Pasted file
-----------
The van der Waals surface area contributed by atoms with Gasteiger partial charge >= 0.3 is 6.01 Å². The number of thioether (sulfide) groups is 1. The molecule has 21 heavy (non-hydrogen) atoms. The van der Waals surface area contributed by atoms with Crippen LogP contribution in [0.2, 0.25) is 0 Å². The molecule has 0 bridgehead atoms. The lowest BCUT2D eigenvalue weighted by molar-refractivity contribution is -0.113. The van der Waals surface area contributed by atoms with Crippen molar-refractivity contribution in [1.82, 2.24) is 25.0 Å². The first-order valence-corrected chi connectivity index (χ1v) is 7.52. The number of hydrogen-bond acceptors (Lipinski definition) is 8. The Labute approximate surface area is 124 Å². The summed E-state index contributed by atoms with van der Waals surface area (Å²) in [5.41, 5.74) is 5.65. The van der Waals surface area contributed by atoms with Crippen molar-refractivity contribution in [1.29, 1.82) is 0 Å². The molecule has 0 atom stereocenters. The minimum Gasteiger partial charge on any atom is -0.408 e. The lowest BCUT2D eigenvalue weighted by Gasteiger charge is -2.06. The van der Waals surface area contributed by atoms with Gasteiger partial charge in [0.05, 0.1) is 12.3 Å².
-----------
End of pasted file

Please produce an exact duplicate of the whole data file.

The van der Waals surface area contributed by atoms with Gasteiger partial charge >= 0.3 is 6.01 Å². The number of thioether (sulfide) groups is 1. The molecule has 21 heavy (non-hydrogen) atoms. The van der Waals surface area contributed by atoms with Crippen LogP contribution in [0.2, 0.25) is 0 Å². The molecule has 0 bridgehead atoms. The lowest BCUT2D eigenvalue weighted by molar-refractivity contribution is -0.113. The van der Waals surface area contributed by atoms with Crippen molar-refractivity contribution in [1.82, 2.24) is 25.0 Å². The first-order valence-corrected chi connectivity index (χ1v) is 7.52. The number of hydrogen-bond acceptors (Lipinski definition) is 8. The Labute approximate surface area is 124 Å². The summed E-state index contributed by atoms with van der Waals surface area (Å²) in [5.41, 5.74) is 5.65. The van der Waals surface area contributed by atoms with Crippen molar-refractivity contribution in [1.29, 1.82) is 0 Å². The molecule has 0 atom stereocenters. The minimum Gasteiger partial charge on any atom is -0.408 e. The lowest BCUT2D eigenvalue weighted by Gasteiger charge is -2.06. The van der Waals surface area contributed by atoms with Gasteiger partial charge in [0.05, 0.1) is 12.3 Å².